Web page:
The blame game

10th February 2014


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  • Adaptation ,
  • Environment agencies

Author

IEMA

Dwindling finances and a smaller workforce mean the Environment Agency will find it harder to provide flood protection in many areas. But that's not the fault of the agency, argues Paul Suff

The first month of 2014 was officially the wettest January on record in the southeast and central southern England. The Met Office reports that these areas received more than twice the average rainfall for the time of year in the first 28 days of 2014. Across the southwest and south Wales, January was the fifth wettest since records began in 1910. For the UK as a whole, the amount of rain that fell last month was 35% above the long-term average.

Images of huge swathes of England under water for several weeks, with no respite in sight, have placed flooding and the role of the Environment Agency in protecting vulnerable communities centre stage. Many of those living and working in the Somerset Levels, for example, whose homes have been flooded and livelihoods damaged, point the finger of blame at the agency. Its apparent failure to routinely dredge the local Tone and Parrett rivers and its expenditure on creating a wetland near the coast have been singled out as reasons why the Levels have been submerged this winter.

But if we want to apportion blame we need to look elsewhere. The agency reported in December 2013 that it routinely considers dredging and other types of watercourse channel management to reduce flood risk, and spends £20 million annually on dredging, desilting, removing gravel and obstructions along with weed control to clear channels. It also reports carrying out desilting work in October 2013 at five “pinch point” locations on the Tone and Parrett to improve flows.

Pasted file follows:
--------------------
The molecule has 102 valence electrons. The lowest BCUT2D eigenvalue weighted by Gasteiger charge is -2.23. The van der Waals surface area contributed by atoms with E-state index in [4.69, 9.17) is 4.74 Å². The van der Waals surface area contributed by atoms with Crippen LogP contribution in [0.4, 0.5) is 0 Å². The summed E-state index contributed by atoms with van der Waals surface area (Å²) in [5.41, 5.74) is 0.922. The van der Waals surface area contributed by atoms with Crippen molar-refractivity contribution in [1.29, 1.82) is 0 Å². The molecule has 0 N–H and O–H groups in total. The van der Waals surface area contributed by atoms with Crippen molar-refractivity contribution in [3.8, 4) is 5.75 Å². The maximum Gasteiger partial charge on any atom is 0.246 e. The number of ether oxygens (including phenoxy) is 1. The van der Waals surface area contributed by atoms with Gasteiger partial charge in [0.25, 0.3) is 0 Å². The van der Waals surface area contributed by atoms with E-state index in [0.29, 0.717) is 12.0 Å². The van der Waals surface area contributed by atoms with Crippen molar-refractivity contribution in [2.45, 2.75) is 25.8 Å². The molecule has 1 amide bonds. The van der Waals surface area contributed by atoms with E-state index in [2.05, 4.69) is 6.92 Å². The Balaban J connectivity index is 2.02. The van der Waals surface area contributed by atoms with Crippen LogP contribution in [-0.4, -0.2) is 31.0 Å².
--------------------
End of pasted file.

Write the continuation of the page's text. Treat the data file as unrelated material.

Irrespective of whether more dredging would have stopped the Levels flooding on this occasion – and most experts believe that even river channels with a significantly larger capacity would not have coped with the amount of rain that fell throughout the first weeks of 2014 – the agency has to fund its river maintenance work from a rapidly declining pot of money.

Parliament’s environment committee reported in 2013 that the agency’s maintenance budget for 2013/14 was just under £70 million and for 2014/15 was set to be £60.7 million, concluding that since 2000 funding for maintenance activities had halved. Many agency officers have worked tirelessly since the high tides in early December brought the first round of winter floods. Yet, this year nearly 15% of the agency workforce will be made redundant following Defra’s decision to slash annual funding by £33.5 million.

Computer models suggest that climate change will increase winter precipitation in the UK and the country will be at risk of more frequent extreme weather, such as storm surges, so it must prepare for a greater risk of flooding. Dwindling finances and a smaller workforce will mean the agency will find it harder to provide the necessary flood protection in many areas. But that’s not the fault of the agency.


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